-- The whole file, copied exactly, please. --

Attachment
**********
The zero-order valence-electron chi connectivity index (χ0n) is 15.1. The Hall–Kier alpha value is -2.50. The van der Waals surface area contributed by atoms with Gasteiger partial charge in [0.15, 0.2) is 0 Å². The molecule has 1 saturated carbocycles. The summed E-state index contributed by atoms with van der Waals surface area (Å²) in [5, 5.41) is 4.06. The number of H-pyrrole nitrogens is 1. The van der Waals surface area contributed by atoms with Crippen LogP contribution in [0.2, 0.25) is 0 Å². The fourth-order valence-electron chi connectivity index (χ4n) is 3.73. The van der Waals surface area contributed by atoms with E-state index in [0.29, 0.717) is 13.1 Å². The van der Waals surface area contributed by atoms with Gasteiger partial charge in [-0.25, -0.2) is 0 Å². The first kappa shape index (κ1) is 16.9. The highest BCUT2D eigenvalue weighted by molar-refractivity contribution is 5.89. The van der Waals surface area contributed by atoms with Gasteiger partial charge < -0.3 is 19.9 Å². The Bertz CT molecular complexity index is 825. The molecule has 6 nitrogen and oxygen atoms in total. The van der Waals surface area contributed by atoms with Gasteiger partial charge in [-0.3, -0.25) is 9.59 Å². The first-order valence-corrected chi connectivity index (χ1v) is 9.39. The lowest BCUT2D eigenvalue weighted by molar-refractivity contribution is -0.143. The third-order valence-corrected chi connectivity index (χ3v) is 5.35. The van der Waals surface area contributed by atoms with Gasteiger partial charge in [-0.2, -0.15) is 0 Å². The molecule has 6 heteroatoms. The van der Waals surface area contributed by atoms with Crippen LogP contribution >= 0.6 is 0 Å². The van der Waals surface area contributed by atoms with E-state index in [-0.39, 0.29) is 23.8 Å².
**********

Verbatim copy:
The zero-order valence-electron chi connectivity index (χ0n) is 15.1. The Hall–Kier alpha value is -2.50. The van der Waals surface area contributed by atoms with Gasteiger partial charge in [0.15, 0.2) is 0 Å². The molecule has 1 saturated carbocycles. The summed E-state index contributed by atoms with van der Waals surface area (Å²) in [5, 5.41) is 4.06. The number of H-pyrrole nitrogens is 1. The van der Waals surface area contributed by atoms with Crippen LogP contribution in [0.2, 0.25) is 0 Å². The fourth-order valence-electron chi connectivity index (χ4n) is 3.73. The van der Waals surface area contributed by atoms with E-state index in [0.29, 0.717) is 13.1 Å². The van der Waals surface area contributed by atoms with Gasteiger partial charge in [-0.25, -0.2) is 0 Å². The first kappa shape index (κ1) is 16.9. The highest BCUT2D eigenvalue weighted by molar-refractivity contribution is 5.89. The van der Waals surface area contributed by atoms with Gasteiger partial charge < -0.3 is 19.9 Å². The Bertz CT molecular complexity index is 825. The molecule has 6 nitrogen and oxygen atoms in total. The van der Waals surface area contributed by atoms with Gasteiger partial charge in [-0.3, -0.25) is 9.59 Å². The first-order valence-corrected chi connectivity index (χ1v) is 9.39. The lowest BCUT2D eigenvalue weighted by molar-refractivity contribution is -0.143. The third-order valence-corrected chi connectivity index (χ3v) is 5.35. The van der Waals surface area contributed by atoms with Gasteiger partial charge in [-0.2, -0.15) is 0 Å². The molecule has 6 heteroatoms. The van der Waals surface area contributed by atoms with Crippen LogP contribution >= 0.6 is 0 Å². The van der Waals surface area contributed by atoms with E-state index in [-0.39, 0.29) is 23.8 Å².